Harris, R. E., Stinchfield, M. J., Nystrom, S. L., McKay, D. J. and Hariharan, I. K. (2020). Damage-responsive, maturity-silenced enhancers regulate multiple genes that direct regeneration in Drosophila. Elife 9. PubMed ID: 32490812
Like tissues of many organisms, Drosophila imaginal discs lose the ability to regenerate as they mature. This loss of regenerative capacity coincides with reduced damage-responsive expression of multiple genes needed for regeneration. Previous work has shown that two such genes, wg and Wnt6, are regulated by a single damage-responsive enhancer that becomes progressively inactivated via Polycomb-mediated silencing as discs mature. This study explored the generality of this mechanism and identified additional damage-responsive, maturity-silenced (DRMS) enhancers, some near genes known to be required for regeneration such as Mmp1, and others near genes that this study now shows to function in regeneration. Using a novel GAL4-independent ablation system two DRMS-associated genes were characterized, apontic (apt), which curtails regeneration and CG9752/asperous (aspr), which promotes it. This mechanism of suppressing regeneration by silencing damage-responsive enhancers at multiple loci can be partially overcome by reducing activity of the chromatin regulator extra sex combs (esc).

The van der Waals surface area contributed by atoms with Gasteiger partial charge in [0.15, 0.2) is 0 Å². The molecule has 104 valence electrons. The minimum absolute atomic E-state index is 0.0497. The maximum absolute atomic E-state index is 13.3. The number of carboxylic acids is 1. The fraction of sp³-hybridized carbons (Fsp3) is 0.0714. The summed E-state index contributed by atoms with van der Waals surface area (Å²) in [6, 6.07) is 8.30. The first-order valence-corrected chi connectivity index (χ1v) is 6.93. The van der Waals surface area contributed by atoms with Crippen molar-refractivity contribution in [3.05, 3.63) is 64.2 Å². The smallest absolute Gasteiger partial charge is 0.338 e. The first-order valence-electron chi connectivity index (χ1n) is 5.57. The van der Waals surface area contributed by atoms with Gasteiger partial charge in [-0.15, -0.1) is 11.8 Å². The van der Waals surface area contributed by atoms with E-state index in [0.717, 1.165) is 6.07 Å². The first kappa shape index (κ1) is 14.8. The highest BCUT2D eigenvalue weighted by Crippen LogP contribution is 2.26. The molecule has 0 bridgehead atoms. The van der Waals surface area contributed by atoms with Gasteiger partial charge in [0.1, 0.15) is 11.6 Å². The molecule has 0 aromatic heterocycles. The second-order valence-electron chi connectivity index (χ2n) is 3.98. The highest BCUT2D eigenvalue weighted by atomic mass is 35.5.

Wednesday, June 23rd - Methods

Kandul, N. P., Liu, J., Buchman, A., Gantz, V. M., Bier, E. and Akbari, O. S. (2019). Assessment of a split homing based gene drive for efficient knockout of multiple genes. G3 (Bethesda). PubMed ID: 31882406
Homing based gene drives (HGD) possess the potential to spread linked cargo genes into natural populations and are poised to revolutionize population control of animals. Given that host encoded genes have been identified that are important for pathogen transmission, targeting these genes using guide RNAs as cargo genes linked to drives may provide a robust method to prevent disease transmission. However, effectiveness of the inclusion of additional guide RNAs that target separate genes has not been thoroughly explored. To test this approach, a split-HGD was generated in Drosophila melanogaster that encoded a drive linked effector consisting of a second gRNA engineered to target a separate host-encoded gene, that was termed a gRNA-mediated effector (GME). This design enabled assessing homing and knockout efficiencies of two target genes simultaneously, and also the timing and tissue specificity of Cas9 expression on cleavage/homing rates was explored. Inclusion of a GME can result in high efficiency of disruption of both genes during super-Mendelian propagation of split-HGD. Furthermore, both genes were knocked out one generation earlier than expected indicating the robust somatic expression of Cas9 driven by Drosophila germline-limited promoters. The efficiency of 'shadow drive' generated by maternally deposited Cas9 protein and accumulation of drive-induced resistance alleles was assessed along multiple generations, and design principles of HGD was discussed that could mitigate the accumulation of resistance alleles while incorporating a GME.
Edwards, K. A., Hoppa, M. B. and Bosco, G. (2020). The Photoconvertible Fluorescent Probe, CaMPARI, Labels Active Neurons in Freely-Moving Intact Adult Fruit Flies. Front Neural Circuits 14: 22. PubMed ID: 32457580